Objectives: We investigated the relationship between ultrasonographic features of the carotid artery and the angiographic features of coronary plaques in acute coronary syndrome (ACS).
Background: The carotid intima-media thickness (IMT) may be a marker of advanced coronary artery disease.
Methods: Consecutive ACS patients (N = 125) underwent B-mode ultrasonography within one week of the acute coronary event. Using a 7.5-MHz linear array transducer, the common carotid IMT, interadventitial diameter, and luminal diameter were examined. Carotid plaques were also assessed. Then patients were divided into two groups based on the number of complex plaques identified by coronary angiography.
Results: The carotid IMT of 75 patients with multiple complex coronary plaques was significantly larger than that of 50 patients with solitary plaques (p < 0.0003). The prevalence of soft and hard carotid plaques was higher in the group with multiple coronary plaques than in those with single plaques (28% vs. 12%, p < 0.04 and 13% vs. 0%, p < 0.008, respectively). Additionally, the carotid interadventitial diameter was larger in the patients with multiple plaques than in those with single plaques (7.93 +/- 0.97 mm vs. 7.48 +/- 0.88 mm, p < 0.01), and a significant correlation was observed between the carotid IMT and interadventitial diameter (R = 0.54, p < 0.0001).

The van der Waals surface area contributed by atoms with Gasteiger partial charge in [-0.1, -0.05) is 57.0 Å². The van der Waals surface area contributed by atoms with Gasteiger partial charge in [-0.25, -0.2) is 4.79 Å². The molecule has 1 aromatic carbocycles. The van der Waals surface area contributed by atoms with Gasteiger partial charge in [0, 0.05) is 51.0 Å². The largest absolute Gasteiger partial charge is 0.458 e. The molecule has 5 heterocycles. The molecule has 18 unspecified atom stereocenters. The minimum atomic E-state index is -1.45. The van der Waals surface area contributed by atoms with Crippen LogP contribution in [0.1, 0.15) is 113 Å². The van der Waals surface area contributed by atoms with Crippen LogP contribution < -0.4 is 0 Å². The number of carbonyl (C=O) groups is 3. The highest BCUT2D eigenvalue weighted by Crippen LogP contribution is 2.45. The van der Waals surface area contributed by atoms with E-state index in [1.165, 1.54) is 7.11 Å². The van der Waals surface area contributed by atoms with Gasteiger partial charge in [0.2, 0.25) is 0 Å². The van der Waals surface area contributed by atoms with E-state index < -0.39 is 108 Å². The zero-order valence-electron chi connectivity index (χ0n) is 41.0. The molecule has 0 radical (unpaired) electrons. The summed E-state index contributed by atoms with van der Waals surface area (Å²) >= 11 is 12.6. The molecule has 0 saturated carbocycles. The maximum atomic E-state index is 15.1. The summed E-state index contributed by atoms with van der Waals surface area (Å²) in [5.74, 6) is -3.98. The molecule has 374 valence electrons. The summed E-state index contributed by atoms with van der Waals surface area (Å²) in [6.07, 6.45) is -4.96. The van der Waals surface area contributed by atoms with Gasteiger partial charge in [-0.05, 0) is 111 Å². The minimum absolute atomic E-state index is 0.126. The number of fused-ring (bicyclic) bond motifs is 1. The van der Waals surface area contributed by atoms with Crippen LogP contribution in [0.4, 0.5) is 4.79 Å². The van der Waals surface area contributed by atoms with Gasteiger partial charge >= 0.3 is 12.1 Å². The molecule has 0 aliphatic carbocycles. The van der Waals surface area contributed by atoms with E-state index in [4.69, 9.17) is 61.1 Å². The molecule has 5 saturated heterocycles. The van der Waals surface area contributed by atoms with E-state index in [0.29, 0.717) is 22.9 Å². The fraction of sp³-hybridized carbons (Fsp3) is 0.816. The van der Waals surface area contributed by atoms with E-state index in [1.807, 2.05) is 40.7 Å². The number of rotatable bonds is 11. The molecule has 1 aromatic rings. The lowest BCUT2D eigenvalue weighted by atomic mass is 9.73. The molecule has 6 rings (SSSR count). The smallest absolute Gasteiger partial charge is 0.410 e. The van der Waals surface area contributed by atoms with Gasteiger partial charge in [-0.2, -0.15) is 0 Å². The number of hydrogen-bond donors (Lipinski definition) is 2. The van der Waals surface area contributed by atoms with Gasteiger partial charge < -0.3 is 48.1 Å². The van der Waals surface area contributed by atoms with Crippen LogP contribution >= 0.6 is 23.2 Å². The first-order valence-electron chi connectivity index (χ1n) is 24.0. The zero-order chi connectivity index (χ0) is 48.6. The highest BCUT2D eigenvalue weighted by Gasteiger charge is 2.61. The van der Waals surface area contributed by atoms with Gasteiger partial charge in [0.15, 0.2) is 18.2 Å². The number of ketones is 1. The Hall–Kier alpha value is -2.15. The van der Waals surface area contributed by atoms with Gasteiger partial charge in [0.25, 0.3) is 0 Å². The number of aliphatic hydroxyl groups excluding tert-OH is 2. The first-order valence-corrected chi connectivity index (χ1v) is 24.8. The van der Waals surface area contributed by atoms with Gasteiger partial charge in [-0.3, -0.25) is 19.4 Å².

Conclusions: In ACS, multiple complex coronary plaques are associated with positive carotid remodeling, suggesting that plaque vulnerability may be a systemic phenomenon.